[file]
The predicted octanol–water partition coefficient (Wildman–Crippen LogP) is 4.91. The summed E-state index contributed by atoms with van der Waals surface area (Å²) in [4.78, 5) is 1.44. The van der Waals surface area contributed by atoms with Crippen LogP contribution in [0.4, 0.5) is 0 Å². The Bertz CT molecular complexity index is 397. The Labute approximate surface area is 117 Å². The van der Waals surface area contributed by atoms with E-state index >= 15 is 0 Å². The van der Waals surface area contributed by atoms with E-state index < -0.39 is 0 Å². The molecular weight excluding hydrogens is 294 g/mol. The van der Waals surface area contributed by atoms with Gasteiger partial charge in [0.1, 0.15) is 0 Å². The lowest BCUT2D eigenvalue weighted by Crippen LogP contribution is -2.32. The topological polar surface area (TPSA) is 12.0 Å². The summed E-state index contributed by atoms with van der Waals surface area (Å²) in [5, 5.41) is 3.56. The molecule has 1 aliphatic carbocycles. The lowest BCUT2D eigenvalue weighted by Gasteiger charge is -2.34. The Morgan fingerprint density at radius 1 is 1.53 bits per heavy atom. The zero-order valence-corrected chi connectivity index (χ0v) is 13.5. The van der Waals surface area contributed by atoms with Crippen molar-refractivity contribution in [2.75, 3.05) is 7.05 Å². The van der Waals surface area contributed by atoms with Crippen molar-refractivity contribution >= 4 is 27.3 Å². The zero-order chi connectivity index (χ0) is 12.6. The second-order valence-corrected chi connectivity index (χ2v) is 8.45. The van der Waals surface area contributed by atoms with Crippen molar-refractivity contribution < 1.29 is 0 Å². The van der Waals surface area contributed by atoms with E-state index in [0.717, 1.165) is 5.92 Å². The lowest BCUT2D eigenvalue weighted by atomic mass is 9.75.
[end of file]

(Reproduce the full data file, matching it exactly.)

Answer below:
The predicted octanol–water partition coefficient (Wildman–Crippen LogP) is 4.91. The summed E-state index contributed by atoms with van der Waals surface area (Å²) in [4.78, 5) is 1.44. The van der Waals surface area contributed by atoms with Crippen LogP contribution in [0.4, 0.5) is 0 Å². The Bertz CT molecular complexity index is 397. The Labute approximate surface area is 117 Å². The van der Waals surface area contributed by atoms with E-state index >= 15 is 0 Å². The van der Waals surface area contributed by atoms with E-state index < -0.39 is 0 Å². The molecular weight excluding hydrogens is 294 g/mol. The van der Waals surface area contributed by atoms with Gasteiger partial charge in [0.1, 0.15) is 0 Å². The lowest BCUT2D eigenvalue weighted by Crippen LogP contribution is -2.32. The topological polar surface area (TPSA) is 12.0 Å². The summed E-state index contributed by atoms with van der Waals surface area (Å²) in [5, 5.41) is 3.56. The molecule has 1 aliphatic carbocycles. The lowest BCUT2D eigenvalue weighted by Gasteiger charge is -2.34. The Morgan fingerprint density at radius 1 is 1.53 bits per heavy atom. The zero-order valence-corrected chi connectivity index (χ0v) is 13.5. The van der Waals surface area contributed by atoms with Crippen molar-refractivity contribution in [2.75, 3.05) is 7.05 Å². The van der Waals surface area contributed by atoms with Crippen molar-refractivity contribution >= 4 is 27.3 Å². The zero-order chi connectivity index (χ0) is 12.6. The second-order valence-corrected chi connectivity index (χ2v) is 8.45. The van der Waals surface area contributed by atoms with Crippen molar-refractivity contribution < 1.29 is 0 Å². The van der Waals surface area contributed by atoms with E-state index in [0.717, 1.165) is 5.92 Å². The lowest BCUT2D eigenvalue weighted by atomic mass is 9.75.